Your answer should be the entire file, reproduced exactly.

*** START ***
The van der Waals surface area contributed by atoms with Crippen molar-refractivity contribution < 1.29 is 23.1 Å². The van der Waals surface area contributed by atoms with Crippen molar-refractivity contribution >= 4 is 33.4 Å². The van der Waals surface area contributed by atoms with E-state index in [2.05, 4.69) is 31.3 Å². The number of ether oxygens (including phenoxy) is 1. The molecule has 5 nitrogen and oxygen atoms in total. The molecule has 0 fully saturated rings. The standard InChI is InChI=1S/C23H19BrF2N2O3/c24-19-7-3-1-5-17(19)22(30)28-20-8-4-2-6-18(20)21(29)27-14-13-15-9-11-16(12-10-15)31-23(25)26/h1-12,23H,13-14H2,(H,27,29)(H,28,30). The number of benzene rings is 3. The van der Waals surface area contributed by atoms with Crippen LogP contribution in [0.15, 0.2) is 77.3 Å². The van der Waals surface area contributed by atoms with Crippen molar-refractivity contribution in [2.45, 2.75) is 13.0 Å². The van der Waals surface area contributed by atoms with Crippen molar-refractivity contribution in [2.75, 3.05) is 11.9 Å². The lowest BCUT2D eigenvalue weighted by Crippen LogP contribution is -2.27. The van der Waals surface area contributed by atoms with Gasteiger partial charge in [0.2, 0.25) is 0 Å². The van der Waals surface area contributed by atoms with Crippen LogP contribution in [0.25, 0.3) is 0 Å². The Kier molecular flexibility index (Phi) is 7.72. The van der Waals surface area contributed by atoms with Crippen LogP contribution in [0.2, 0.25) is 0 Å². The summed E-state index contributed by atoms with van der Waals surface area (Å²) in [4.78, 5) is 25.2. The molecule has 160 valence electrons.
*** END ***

The van der Waals surface area contributed by atoms with Crippen molar-refractivity contribution < 1.29 is 23.1 Å². The van der Waals surface area contributed by atoms with Crippen molar-refractivity contribution >= 4 is 33.4 Å². The van der Waals surface area contributed by atoms with E-state index in [2.05, 4.69) is 31.3 Å². The number of ether oxygens (including phenoxy) is 1. The molecule has 5 nitrogen and oxygen atoms in total. The molecule has 0 fully saturated rings. The standard InChI is InChI=1S/C23H19BrF2N2O3/c24-19-7-3-1-5-17(19)22(30)28-20-8-4-2-6-18(20)21(29)27-14-13-15-9-11-16(12-10-15)31-23(25)26/h1-12,23H,13-14H2,(H,27,29)(H,28,30). The number of benzene rings is 3. The van der Waals surface area contributed by atoms with Crippen LogP contribution in [0.15, 0.2) is 77.3 Å². The van der Waals surface area contributed by atoms with Crippen molar-refractivity contribution in [2.45, 2.75) is 13.0 Å². The van der Waals surface area contributed by atoms with Crippen molar-refractivity contribution in [2.75, 3.05) is 11.9 Å². The lowest BCUT2D eigenvalue weighted by Crippen LogP contribution is -2.27. The van der Waals surface area contributed by atoms with Gasteiger partial charge in [0.2, 0.25) is 0 Å². The van der Waals surface area contributed by atoms with Crippen LogP contribution in [0.25, 0.3) is 0 Å². The Kier molecular flexibility index (Phi) is 7.72. The van der Waals surface area contributed by atoms with Crippen LogP contribution in [0.2, 0.25) is 0 Å². The summed E-state index contributed by atoms with van der Waals surface area (Å²) in [4.78, 5) is 25.2. The molecule has 160 valence electrons.